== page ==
No assignee for this patent application has been made.
Reporters obtained the following quote from the background information supplied by the inventors: "Before the advent of credit cards, sales by retailers were normally only made for cash, or 'on account' for good customers whom they knew would pay their bill. These sales made no extra 'profit' (interest) for the retailer.
"Once credit cards first appeared on the scene they were issued by retailers, such as department stores. However, almost simultaneously, the problem of how to make certain that the card was in the rightful position of the owner appeared.
"In response to this problem, the banks assumed the possibility of any loss due to a customer not paying, but at the same time they wanted a way to verify ownership of the card. Many such systems came on the scene. Among them were those shown in US 2004/0058705 A1 to Morgan, et al.; US 2008/0120707 A1 to Ramia; US 2008/0217400 A1 to Portano; US 2007/0073619 A1 to Smith; US 2007/0057037 A1 to Woronec and US 2007/0034690 A1 to Schilling.
"However, such systems became so complex and expensive, some even having computer chips in the credit cards, that the search for a relatively simple and inexpensive way of verifying ownership continued in the art.
"How to gain back the advantage of simplicity and cost effectiveness for the retailers has eluded the art for a considerable period of time."
In addition to obtaining background information on this patent application, VerticalNews editors also obtained the inventor's summary information for this patent application: "The present invention shows how this problem is solved by providing a credit or debit card having a 'biometric' of the cardholder provided on the credit or debit card. In one embodiment of the present invention, a self-contained apparatus which would be present at the point of purchase would compare the biometric on the credit card with the biometric of the purchaser. For example, the cardholder's fingerprint may be on the card. The self-contained apparatus would contain a spot for the purchaser to place the same portion of his finger that was used to create the biometric on the apparatus. The card would also be inserted in the apparatus, and the apparatus would compare the fingerprint on the card with the fingerprint of the customer and if they matched, the card would be activated for a limited period of time, or a limited number of purchases.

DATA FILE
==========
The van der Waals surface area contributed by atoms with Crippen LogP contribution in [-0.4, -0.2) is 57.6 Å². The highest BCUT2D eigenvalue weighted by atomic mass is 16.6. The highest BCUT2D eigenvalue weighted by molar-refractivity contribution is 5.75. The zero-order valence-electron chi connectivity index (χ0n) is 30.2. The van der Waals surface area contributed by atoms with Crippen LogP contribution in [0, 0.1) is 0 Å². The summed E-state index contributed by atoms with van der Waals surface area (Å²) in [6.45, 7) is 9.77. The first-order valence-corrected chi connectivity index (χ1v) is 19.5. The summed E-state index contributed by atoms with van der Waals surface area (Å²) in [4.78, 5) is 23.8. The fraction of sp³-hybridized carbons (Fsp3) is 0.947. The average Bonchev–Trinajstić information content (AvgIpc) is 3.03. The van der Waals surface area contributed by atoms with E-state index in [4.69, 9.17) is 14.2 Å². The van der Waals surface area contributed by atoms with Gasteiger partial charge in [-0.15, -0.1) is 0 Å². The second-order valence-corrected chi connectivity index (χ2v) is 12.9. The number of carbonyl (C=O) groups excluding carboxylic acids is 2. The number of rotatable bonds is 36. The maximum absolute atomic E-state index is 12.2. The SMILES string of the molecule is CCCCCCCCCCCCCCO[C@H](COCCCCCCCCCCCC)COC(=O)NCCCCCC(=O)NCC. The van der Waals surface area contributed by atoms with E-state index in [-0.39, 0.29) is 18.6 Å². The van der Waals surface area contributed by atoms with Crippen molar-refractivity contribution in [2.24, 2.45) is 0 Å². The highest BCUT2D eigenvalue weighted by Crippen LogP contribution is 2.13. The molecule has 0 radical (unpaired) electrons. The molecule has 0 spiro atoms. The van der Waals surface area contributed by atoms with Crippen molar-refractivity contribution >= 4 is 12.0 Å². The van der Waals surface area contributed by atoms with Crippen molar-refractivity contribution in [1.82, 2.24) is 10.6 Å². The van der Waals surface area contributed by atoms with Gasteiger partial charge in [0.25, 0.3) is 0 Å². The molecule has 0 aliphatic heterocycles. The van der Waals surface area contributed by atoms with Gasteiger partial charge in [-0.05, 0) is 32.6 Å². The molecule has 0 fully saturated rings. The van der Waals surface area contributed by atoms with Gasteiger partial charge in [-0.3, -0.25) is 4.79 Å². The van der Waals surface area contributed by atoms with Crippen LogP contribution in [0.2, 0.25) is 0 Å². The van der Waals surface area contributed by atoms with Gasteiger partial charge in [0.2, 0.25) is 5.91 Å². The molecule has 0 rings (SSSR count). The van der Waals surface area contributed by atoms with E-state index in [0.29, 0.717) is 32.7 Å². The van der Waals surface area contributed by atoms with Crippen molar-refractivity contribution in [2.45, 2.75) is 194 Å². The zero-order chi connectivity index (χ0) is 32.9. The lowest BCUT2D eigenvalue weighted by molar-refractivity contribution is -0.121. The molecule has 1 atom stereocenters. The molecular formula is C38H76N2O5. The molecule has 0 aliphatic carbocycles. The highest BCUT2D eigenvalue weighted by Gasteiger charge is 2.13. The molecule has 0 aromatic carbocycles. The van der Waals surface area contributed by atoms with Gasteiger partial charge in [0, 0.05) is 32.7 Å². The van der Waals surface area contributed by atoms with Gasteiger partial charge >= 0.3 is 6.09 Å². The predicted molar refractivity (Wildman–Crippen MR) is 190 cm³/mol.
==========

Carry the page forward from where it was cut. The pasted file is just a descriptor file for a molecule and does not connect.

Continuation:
"In another embodiment of the present invention, a remotely located biometric feature reader, such as a facial scanner or a hand scanner would be used. It would be located at a convenient, predetermined location. Information indicating the result of the biometric feature scan would be sent to a computer which would have in its memory information on one or more biometric feature scans. If the information from the remotely located biometric feature reader matched any of the stored biometric feature scans, the credit card would be activated.
BRIEF DESCRIPTION OF THE DRAWINGS
"The above, as well as other advantages of the present invention, will become readily apparent to those skilled in the art from the following detailed description when considered in the light of the accompanying drawings in which:
"FIG. 1 is a flow chart showing the steps involved in the practice of the present invention.
"FIG. 2 is a flow chart showing the steps involved in the practice of a modification of the present invention."
For more information, see this patent application: WORONEC, JOHN S. Inactive Credit Or Debit Card Activated by a Biometric Feature for a Limited Time Or Number of Purchases. Filed
Keywords for this news article include: Patents.
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